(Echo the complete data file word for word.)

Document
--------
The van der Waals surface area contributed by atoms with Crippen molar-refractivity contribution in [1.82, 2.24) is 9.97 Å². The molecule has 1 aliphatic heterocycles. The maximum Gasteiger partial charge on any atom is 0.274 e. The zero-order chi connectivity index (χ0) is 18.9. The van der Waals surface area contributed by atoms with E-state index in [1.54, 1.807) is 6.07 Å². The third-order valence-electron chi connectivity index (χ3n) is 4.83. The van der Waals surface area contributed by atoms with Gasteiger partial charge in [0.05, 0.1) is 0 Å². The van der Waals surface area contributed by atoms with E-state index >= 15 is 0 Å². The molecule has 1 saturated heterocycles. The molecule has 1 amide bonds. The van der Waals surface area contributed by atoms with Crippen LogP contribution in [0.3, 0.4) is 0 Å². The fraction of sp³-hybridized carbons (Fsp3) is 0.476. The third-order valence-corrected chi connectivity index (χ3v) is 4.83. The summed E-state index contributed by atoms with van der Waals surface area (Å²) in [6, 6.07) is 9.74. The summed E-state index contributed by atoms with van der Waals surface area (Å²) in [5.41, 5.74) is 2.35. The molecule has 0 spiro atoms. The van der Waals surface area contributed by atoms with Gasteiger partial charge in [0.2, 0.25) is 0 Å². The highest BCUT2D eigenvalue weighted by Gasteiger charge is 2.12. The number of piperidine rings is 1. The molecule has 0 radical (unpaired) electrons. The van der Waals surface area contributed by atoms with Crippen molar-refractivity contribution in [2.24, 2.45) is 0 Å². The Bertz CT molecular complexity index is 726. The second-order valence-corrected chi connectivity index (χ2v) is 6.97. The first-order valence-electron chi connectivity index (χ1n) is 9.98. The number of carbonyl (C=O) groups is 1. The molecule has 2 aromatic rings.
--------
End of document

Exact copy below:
The van der Waals surface area contributed by atoms with Crippen molar-refractivity contribution in [1.82, 2.24) is 9.97 Å². The molecule has 1 aliphatic heterocycles. The maximum Gasteiger partial charge on any atom is 0.274 e. The zero-order chi connectivity index (χ0) is 18.9. The van der Waals surface area contributed by atoms with E-state index in [1.54, 1.807) is 6.07 Å². The third-order valence-electron chi connectivity index (χ3n) is 4.83. The van der Waals surface area contributed by atoms with Gasteiger partial charge in [0.05, 0.1) is 0 Å². The van der Waals surface area contributed by atoms with E-state index >= 15 is 0 Å². The molecule has 1 saturated heterocycles. The molecule has 1 amide bonds. The van der Waals surface area contributed by atoms with Crippen LogP contribution in [0.3, 0.4) is 0 Å². The fraction of sp³-hybridized carbons (Fsp3) is 0.476. The third-order valence-corrected chi connectivity index (χ3v) is 4.83. The summed E-state index contributed by atoms with van der Waals surface area (Å²) in [6, 6.07) is 9.74. The summed E-state index contributed by atoms with van der Waals surface area (Å²) in [5.41, 5.74) is 2.35. The molecule has 0 spiro atoms. The van der Waals surface area contributed by atoms with Gasteiger partial charge in [0.2, 0.25) is 0 Å². The highest BCUT2D eigenvalue weighted by Gasteiger charge is 2.12. The number of piperidine rings is 1. The molecule has 0 radical (unpaired) electrons. The van der Waals surface area contributed by atoms with Crippen molar-refractivity contribution in [2.24, 2.45) is 0 Å². The Bertz CT molecular complexity index is 726. The second-order valence-corrected chi connectivity index (χ2v) is 6.97. The first-order valence-electron chi connectivity index (χ1n) is 9.98. The number of carbonyl (C=O) groups is 1. The molecule has 2 aromatic rings.